Prolonged COVID-19 symptom duration was assessed in patients with systemic autoimmune rheumatic diseases (SARDs), in a study published in RMD Open. While the majority of patients with SARDs had complete symptom resolution by day 15 after COVID-19 onset, some reported symptoms that persisted for at least 28 days, with 1 in 10 experiencing symptoms for at least 90 days.
Researchers analyzed data from the COVID-19 Global Rheumatology Alliance Vaccine Survey to study prolonged COVID-19 symptom duration among patients with SARDs. The survey was disseminated to adult patients with SARDs around the world, and responses submitted between April and October 2021 were included in the analysis.
Eligible respondents had test-confirmed COVID-19 at some point prior to the survey. Participants were asked to report COVID-19 severity and symptom duration in addition to sociodemographic and clinical data. Prolonged symptom duration was defined as those lasting at least 28 days. Data of patients with symptoms lasting at least 90 days were also collected.
Logistic regression was used to identify correlates of prolonged symptom duration in those infected with COVID-19. Models were adjusted for age as a continuous variable.
A total of 11,415 patients from 102 countries completed the survey, among whom 497 reported a test-confirmed diagnosis of COVID-19. After excluding patients without a known symptom duration, the study cohort included 441 patients. Mean age was 48.2±12.6 years; 83.7% were women; and most of the respondents lived in the Americas (63.2%) or Europe (30.5%). The most common SARD diagnoses were rheumatoid arthritis (39.5%), lupus (15.6%), inflammatory myositis (11.6%), and Sjögren syndrome (11.6%). Most patients (82.0%) reported taking at least 1 disease-modifying antirheumatic drug (DMARD) at the time of the survey. The most common comorbidities were hypertension (26.5%), obesity (23.1%), and lung disease (18.1%).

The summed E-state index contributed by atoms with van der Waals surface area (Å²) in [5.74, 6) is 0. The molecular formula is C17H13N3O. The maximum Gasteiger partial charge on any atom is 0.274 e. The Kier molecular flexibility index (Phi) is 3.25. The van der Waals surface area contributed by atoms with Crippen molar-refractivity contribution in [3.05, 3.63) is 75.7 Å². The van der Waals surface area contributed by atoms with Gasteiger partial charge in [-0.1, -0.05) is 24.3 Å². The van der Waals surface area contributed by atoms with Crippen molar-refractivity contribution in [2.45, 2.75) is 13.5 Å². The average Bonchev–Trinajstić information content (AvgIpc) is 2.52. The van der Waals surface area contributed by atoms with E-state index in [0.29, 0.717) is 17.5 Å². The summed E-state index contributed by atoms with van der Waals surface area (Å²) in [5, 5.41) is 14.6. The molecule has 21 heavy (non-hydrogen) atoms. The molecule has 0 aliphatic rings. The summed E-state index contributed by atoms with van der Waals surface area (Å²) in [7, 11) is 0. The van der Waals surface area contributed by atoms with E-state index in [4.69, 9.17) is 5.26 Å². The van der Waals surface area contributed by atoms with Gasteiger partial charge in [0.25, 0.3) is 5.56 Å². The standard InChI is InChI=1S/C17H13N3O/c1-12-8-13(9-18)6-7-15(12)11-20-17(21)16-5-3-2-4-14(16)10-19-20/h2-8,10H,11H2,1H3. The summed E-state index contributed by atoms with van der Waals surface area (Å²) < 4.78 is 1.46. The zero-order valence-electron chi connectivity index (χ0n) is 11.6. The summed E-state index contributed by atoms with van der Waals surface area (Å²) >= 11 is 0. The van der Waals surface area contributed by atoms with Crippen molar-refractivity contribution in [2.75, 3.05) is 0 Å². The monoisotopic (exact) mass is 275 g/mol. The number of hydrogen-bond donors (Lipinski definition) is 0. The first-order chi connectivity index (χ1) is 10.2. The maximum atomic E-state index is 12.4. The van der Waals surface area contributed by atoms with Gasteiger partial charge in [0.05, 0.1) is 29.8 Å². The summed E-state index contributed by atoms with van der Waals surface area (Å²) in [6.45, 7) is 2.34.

The median COVID-19 symptom duration was 15 days (IQR, 7-25 days). A total of 107 (24.2%) patients had prolonged symptoms lasting 28 days or more. In addition, 42 (9.8%) patients reported symptoms persisting for 90 days or more.
Compared with patients with a symptom duration of less than 28 days, those with symptoms of 28 days or greater were more likely to report that COVID-19 impeded their daily activities (age-adjusted odds ratio [aOR], 4.02; 95% CI, 2.31-7.31) during the acute phase. Hospitalization for COVID-19 was also associated with significantly increased odds of prolonged symptoms (OR, 6.49; 95% CI, 3.03-14.1). Patients with COVID-19 onset between January and July 2021 had lower odds of prolonged symptom duration compared with those with an onset in June 2020 or earlier (aOR 0.42; 95% CI, 0.21-0.81). Additional correlates of prolonged symptoms included a greater number of comorbidities (aOR, 1.11 per comorbidity; 95% CI, 1.02-1.21) and a diagnosis of osteoarthritis (aOR, 2.11, 95% CI 1.01-4.27).
Results from the study indicated that approximately 1 in 4 patients with SARDs may experience persistent COVID-19 symptoms in the month following onset. In addition, 1 in 10 patients reported a symptom duration of 3 months or longer.
Study limitations included the absence of a control group, the cross-sectional design, and the use of self-report data rather than information from medical records.
“Future studies are needed to investigate the possible relationships between immunomodulating medications, SARD type/flare, vaccine doses and novel viral variants with prolonged COVID-19 symptoms and other postacute sequelae of COVID-19 among people with SARDs,” the researchers noted.
Disclosure: Several study authors declared affiliations with biotech, pharmaceutical, and/or device companies. Please see the original reference for a full list of authors’ disclosures.
DiIorio M, Kennedy K, Liew JW, et al. Prolonged COVID-19 symptom duration in people with systemic autoimmune rheumatic diseases: results from the COVID-19 Global Rheumatology Alliance Vaccine Survey. RMD Open. 2022;8(2):e002587. doi:10.1136/rmdopen-2022-002587